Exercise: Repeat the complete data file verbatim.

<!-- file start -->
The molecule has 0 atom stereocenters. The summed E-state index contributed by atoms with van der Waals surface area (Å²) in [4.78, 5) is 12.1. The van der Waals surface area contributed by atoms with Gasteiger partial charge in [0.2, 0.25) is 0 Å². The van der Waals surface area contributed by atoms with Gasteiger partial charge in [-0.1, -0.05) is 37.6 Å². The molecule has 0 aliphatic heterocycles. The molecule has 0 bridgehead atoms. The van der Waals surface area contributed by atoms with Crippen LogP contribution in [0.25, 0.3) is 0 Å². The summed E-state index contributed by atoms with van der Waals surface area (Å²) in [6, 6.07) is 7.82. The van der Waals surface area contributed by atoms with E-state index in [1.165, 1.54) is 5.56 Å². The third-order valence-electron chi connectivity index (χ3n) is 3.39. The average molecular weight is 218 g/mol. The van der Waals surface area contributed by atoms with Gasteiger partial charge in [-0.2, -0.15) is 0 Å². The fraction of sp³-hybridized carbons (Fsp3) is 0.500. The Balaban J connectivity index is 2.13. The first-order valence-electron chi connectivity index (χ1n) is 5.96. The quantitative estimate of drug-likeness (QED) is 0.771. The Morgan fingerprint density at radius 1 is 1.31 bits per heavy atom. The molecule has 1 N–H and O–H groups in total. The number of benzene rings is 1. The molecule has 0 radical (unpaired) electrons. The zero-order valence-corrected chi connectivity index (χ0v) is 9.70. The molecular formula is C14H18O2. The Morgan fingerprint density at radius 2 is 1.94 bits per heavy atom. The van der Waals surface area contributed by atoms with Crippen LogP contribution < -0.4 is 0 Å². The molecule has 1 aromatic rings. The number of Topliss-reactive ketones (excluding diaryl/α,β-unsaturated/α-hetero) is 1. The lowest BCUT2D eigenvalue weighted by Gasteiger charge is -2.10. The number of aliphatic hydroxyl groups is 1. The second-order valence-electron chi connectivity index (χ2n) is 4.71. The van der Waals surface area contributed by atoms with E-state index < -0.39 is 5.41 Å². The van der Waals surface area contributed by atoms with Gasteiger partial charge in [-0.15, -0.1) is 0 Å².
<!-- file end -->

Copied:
The molecule has 0 atom stereocenters. The summed E-state index contributed by atoms with van der Waals surface area (Å²) in [4.78, 5) is 12.1. The van der Waals surface area contributed by atoms with Gasteiger partial charge in [0.2, 0.25) is 0 Å². The van der Waals surface area contributed by atoms with Gasteiger partial charge in [-0.1, -0.05) is 37.6 Å². The molecule has 0 aliphatic heterocycles. The molecule has 0 bridgehead atoms. The van der Waals surface area contributed by atoms with Crippen LogP contribution in [0.25, 0.3) is 0 Å². The summed E-state index contributed by atoms with van der Waals surface area (Å²) in [6, 6.07) is 7.82. The van der Waals surface area contributed by atoms with E-state index in [1.165, 1.54) is 5.56 Å². The third-order valence-electron chi connectivity index (χ3n) is 3.39. The average molecular weight is 218 g/mol. The van der Waals surface area contributed by atoms with Gasteiger partial charge in [-0.2, -0.15) is 0 Å². The fraction of sp³-hybridized carbons (Fsp3) is 0.500. The Balaban J connectivity index is 2.13. The first-order valence-electron chi connectivity index (χ1n) is 5.96. The quantitative estimate of drug-likeness (QED) is 0.771. The Morgan fingerprint density at radius 1 is 1.31 bits per heavy atom. The molecule has 1 N–H and O–H groups in total. The number of benzene rings is 1. The molecule has 0 radical (unpaired) electrons. The zero-order valence-corrected chi connectivity index (χ0v) is 9.70. The molecular formula is C14H18O2. The Morgan fingerprint density at radius 2 is 1.94 bits per heavy atom. The van der Waals surface area contributed by atoms with Crippen LogP contribution < -0.4 is 0 Å². The molecule has 1 aromatic rings. The number of Topliss-reactive ketones (excluding diaryl/α,β-unsaturated/α-hetero) is 1. The lowest BCUT2D eigenvalue weighted by Gasteiger charge is -2.10. The number of aliphatic hydroxyl groups is 1. The second-order valence-electron chi connectivity index (χ2n) is 4.71. The van der Waals surface area contributed by atoms with E-state index < -0.39 is 5.41 Å². The van der Waals surface area contributed by atoms with Gasteiger partial charge in [-0.15, -0.1) is 0 Å².